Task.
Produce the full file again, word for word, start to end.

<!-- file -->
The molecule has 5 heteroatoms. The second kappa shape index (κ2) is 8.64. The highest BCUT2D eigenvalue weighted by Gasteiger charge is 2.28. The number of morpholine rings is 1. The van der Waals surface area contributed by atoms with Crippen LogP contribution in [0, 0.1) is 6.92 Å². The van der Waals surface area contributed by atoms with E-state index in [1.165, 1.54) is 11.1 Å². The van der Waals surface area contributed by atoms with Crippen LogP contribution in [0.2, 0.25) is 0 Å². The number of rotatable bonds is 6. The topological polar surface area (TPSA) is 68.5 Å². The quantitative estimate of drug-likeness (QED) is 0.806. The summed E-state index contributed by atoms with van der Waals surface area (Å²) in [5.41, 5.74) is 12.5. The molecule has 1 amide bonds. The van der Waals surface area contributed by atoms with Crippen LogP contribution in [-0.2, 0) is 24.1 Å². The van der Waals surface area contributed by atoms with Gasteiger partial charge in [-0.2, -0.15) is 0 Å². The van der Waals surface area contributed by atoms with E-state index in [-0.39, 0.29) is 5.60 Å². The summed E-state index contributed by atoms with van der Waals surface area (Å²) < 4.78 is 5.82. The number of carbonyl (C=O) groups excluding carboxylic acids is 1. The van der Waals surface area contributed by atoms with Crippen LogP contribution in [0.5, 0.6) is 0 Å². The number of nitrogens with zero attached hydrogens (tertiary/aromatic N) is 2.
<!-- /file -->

The molecule has 5 heteroatoms. The second kappa shape index (κ2) is 8.64. The highest BCUT2D eigenvalue weighted by Gasteiger charge is 2.28. The number of morpholine rings is 1. The van der Waals surface area contributed by atoms with Crippen LogP contribution in [0, 0.1) is 6.92 Å². The van der Waals surface area contributed by atoms with E-state index in [1.165, 1.54) is 11.1 Å². The van der Waals surface area contributed by atoms with Crippen LogP contribution in [0.2, 0.25) is 0 Å². The number of rotatable bonds is 6. The topological polar surface area (TPSA) is 68.5 Å². The quantitative estimate of drug-likeness (QED) is 0.806. The summed E-state index contributed by atoms with van der Waals surface area (Å²) in [5.41, 5.74) is 12.5. The molecule has 1 amide bonds. The van der Waals surface area contributed by atoms with Crippen LogP contribution in [-0.2, 0) is 24.1 Å². The van der Waals surface area contributed by atoms with Gasteiger partial charge in [-0.2, -0.15) is 0 Å². The van der Waals surface area contributed by atoms with E-state index in [-0.39, 0.29) is 5.60 Å². The summed E-state index contributed by atoms with van der Waals surface area (Å²) < 4.78 is 5.82. The number of carbonyl (C=O) groups excluding carboxylic acids is 1. The van der Waals surface area contributed by atoms with Crippen LogP contribution in [0.5, 0.6) is 0 Å². The number of nitrogens with zero attached hydrogens (tertiary/aromatic N) is 2.